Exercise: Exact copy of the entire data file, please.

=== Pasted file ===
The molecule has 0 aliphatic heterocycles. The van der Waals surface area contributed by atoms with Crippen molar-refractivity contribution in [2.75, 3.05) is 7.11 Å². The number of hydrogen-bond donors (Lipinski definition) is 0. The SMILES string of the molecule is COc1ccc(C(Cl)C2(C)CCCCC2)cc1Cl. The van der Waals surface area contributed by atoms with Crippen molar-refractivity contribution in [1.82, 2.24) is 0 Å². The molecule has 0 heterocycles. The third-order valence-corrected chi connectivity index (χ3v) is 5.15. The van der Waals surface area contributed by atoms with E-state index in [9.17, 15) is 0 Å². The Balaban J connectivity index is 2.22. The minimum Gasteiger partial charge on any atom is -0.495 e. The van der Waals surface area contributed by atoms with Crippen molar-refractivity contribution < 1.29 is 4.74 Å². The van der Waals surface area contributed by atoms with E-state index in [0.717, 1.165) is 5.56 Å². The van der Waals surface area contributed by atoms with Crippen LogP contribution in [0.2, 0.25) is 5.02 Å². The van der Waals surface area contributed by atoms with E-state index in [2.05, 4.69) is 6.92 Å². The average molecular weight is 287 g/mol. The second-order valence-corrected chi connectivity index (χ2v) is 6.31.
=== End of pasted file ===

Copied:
The molecule has 0 aliphatic heterocycles. The van der Waals surface area contributed by atoms with Crippen molar-refractivity contribution in [2.75, 3.05) is 7.11 Å². The number of hydrogen-bond donors (Lipinski definition) is 0. The SMILES string of the molecule is COc1ccc(C(Cl)C2(C)CCCCC2)cc1Cl. The van der Waals surface area contributed by atoms with Crippen molar-refractivity contribution in [1.82, 2.24) is 0 Å². The molecule has 0 heterocycles. The third-order valence-corrected chi connectivity index (χ3v) is 5.15. The van der Waals surface area contributed by atoms with E-state index in [9.17, 15) is 0 Å². The Balaban J connectivity index is 2.22. The minimum Gasteiger partial charge on any atom is -0.495 e. The van der Waals surface area contributed by atoms with Crippen molar-refractivity contribution < 1.29 is 4.74 Å². The van der Waals surface area contributed by atoms with E-state index in [0.717, 1.165) is 5.56 Å². The van der Waals surface area contributed by atoms with Crippen LogP contribution in [0.2, 0.25) is 5.02 Å². The van der Waals surface area contributed by atoms with E-state index in [2.05, 4.69) is 6.92 Å². The average molecular weight is 287 g/mol. The second-order valence-corrected chi connectivity index (χ2v) is 6.31.